Female barbershoppers could give professional figure skaters a run for their money with their sequins, bedazzlements, and bronze-hued foundation. I love opportunities in life when you get to enter into a world you previously knew nothing about. Barbershop is another world, and I have fully immersed myself in it. I have worn sequined costumes Nancy Reagan would be proud of, I have applied lipstick shades my normal self would never even consider, and I have mastered my jazz hands and killer-watt smile like a pro. My boyfriend calls me Barbershop Barbie.

The friendships in my chorus are supported by a strong mutual desire to be the best barbershop singers we can be. A couple of weeks ago we had our annual coaching retreat in New Hampshire. In an 80-something degree hall with no AC and a few sparse ceiling fans we sang all day. We sang while marching, and while clicking our fingers, we sang as a whole ensemble, and as smaller groups, we sang in individual parts, and in duets. The focus of the day’s coaching was on breathing. We have improved so much in recent years that we need to concentrate on the mechanics of singing now that we have (generally) mastered singing in tune. It is quite amazing how a small change like the way you inhale air, or the way you position your tongue can affect your singing. These small changes are really some of the hardest to master; it is much easier to correct a wrong note than it is to train yourself to breathe in a different way.

The focus of our afternoon activities was on rhythm. One of the songs we are taking to contest is a medley of Gershwin songs, including I’ve Got Rhythm, and Fascinating Rhythm. Our presentation involves the difficult task of singing and dancing in two different rhythms. It is the extreme sports version of that exercise where you rub your stomach and pat your head in different directions. In the remaining weeks before contest we all need to do a lot of singing while listening to a metronome, or clicking fingers until the rhythm is fully embedded in our bones. Then, hopefully, we will be able to dance to another beat as well.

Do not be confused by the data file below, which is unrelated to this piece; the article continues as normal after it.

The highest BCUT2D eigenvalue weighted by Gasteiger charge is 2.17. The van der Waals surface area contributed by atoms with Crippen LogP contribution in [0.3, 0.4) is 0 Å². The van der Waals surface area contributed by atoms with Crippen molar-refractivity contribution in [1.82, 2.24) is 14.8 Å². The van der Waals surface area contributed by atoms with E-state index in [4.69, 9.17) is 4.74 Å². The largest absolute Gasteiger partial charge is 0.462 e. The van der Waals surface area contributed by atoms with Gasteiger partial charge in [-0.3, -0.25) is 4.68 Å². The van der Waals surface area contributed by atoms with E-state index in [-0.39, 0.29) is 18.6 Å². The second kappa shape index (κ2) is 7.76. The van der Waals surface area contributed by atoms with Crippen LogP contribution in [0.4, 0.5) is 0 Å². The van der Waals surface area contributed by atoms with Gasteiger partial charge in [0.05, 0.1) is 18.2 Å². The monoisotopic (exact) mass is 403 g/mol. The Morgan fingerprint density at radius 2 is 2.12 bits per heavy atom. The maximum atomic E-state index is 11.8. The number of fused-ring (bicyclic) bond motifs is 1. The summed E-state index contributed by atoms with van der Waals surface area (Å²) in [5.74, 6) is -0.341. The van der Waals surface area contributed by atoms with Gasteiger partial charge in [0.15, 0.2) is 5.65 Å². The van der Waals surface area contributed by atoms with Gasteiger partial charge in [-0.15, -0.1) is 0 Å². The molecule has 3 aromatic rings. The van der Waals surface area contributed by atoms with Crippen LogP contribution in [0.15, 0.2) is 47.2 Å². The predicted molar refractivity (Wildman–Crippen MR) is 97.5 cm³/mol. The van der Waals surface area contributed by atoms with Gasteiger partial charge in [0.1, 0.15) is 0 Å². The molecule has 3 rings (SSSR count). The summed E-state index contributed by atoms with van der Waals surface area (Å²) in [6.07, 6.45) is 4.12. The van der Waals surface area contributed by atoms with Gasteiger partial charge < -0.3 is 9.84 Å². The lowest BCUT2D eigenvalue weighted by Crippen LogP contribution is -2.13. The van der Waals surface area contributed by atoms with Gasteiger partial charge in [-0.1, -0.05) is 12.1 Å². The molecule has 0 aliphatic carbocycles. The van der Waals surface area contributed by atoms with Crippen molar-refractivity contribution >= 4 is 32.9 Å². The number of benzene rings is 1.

By about 5 o’clock the heat in our hall was approaching 90, I had drunk all the bottles of the water I brought with me, and the emergency stash from the car. After trying running shoes, flip-flops, and then bare feet, I was now walking on tiptoes as the least painful option. But as the Harmony Inc. anthem says “We’re Harmony, We’re Strong!”

As forty-seven weary singers got down from the risers, a delivery man arrived with armloads of pizza. You know that phrase about singing for your supper… Once restored with pizza we looked forward to the evening’s entertainment: a chorus-wide Olympic games with a difference. Among other tasks, we competed for who could blow the biggest bubble of gum, who had the least points on their license, who had the most grandchildren, who could spin a coin the longest, who could make a paper airplane fly the furthest, and who could jump the highest. The jump off came down to me and our director. In a nail-biting final she out-jumped me. The prize for winning these illustrious games? A tub of Play-Doh! This is why I love these women. We can sing all day and then still take a contest over Play-Doh seriously!

As a member of Sounds of The Seacoast I have met some of funniest women I know, and made many of my best friends in America. In one of the cards my Mum received last year, one of my fellow singers wrote “Thank you for loaning us Tess, we love her!” But the truth is, the thanks should come from me. I cannot imagine my life in America without being a member of SOS.